Friday, April 22, 2011

Reflections on candy and compromise

Ah traditions! Springtime, like fall is a season of contemplating change. Instead of life around us dying, we see new life again. We have many stories and rituals around these changes: daffodils, Easter bunnies, eggs and the story of the death of Jesus are a few. These are all powerful stories and at FUSS we work hard to honor traditions even as our awareness of what they might mean grows and changes. So too we sometimes let go of traditions that don't really serve our Unitarian Universalist values.

And, as is often the case change, does not come without some amount of debate and discussion.   It is an opportunity for deeper reflection around shared values and a chance to find common ground. This is definately the case with our Easter egg hunt. The RE Council made a decision to eliminate candy with the egg hunt and published this in Circuits and the OOS so that people would know about the change. There were lots of good reasons for this. Most parents try to limit the amount of highly processed foods like candy that their children eat. Most children receive an Easter basket with plenty of candy. For many children candy is particularly bad for them and their bodies react negatively to the excessive sugar, chemical additives and colorings. And, in terms of living out our values there are serious ethical considerations with much of the candy that is sold, namely it's connection to child slavery.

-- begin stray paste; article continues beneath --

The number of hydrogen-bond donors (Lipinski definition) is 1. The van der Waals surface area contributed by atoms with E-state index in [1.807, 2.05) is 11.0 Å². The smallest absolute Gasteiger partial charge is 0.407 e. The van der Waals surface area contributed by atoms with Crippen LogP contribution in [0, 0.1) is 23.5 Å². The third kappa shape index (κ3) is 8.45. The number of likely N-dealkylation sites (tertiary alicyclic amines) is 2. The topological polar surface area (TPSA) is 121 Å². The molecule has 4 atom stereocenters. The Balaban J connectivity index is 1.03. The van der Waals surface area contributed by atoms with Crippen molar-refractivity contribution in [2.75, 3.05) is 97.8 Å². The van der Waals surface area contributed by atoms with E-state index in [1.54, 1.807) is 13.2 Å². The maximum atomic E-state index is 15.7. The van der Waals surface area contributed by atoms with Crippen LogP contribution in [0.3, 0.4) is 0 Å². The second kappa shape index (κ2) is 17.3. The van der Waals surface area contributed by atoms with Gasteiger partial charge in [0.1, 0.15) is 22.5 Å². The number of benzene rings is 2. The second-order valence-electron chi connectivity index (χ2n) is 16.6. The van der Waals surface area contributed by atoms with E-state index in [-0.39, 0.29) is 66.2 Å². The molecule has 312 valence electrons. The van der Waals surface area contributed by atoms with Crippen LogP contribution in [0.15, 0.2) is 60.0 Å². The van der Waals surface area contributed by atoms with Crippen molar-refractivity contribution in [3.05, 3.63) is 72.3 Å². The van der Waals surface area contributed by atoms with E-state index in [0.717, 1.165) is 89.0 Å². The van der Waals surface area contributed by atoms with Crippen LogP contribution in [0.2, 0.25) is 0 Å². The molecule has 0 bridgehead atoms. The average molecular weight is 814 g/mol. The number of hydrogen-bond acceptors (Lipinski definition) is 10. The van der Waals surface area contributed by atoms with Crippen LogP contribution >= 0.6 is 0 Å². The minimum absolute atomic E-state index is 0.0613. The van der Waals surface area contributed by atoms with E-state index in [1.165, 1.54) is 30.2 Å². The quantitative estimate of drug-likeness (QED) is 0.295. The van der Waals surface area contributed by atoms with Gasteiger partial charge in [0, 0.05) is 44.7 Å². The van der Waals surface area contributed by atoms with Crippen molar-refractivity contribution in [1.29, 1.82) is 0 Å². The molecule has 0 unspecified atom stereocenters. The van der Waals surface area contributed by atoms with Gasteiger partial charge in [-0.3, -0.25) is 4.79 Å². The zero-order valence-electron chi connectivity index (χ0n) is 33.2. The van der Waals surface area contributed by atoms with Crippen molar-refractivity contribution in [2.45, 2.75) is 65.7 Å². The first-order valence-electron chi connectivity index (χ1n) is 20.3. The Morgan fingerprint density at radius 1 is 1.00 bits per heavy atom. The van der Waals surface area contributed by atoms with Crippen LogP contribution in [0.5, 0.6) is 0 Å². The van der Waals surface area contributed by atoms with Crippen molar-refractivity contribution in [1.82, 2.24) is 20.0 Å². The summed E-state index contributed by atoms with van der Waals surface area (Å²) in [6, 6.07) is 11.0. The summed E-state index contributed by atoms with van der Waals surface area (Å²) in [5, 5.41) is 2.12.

Our senior youth responded that they felt this was an important traditions that they were a part of. Each year it is the senior youth who hide the eggs.  After much discussion the compromise was this: children will hunt for eggs. We all agreed that along with hiding the eggs, searching for them was the most fun. Some of the eggs will have seeds in them. Once the children finds the eggs they will return them to the senior youth. When they do the senior youth will give the children a small bag of candy. The rabbit and egg candy is made by a local company. The earth balls are fair trade.

It is in all these ways: discussion, education, reflection, compromise, respect for each others opinions that we live out our values. I think this was a pretty good chance to travel that path.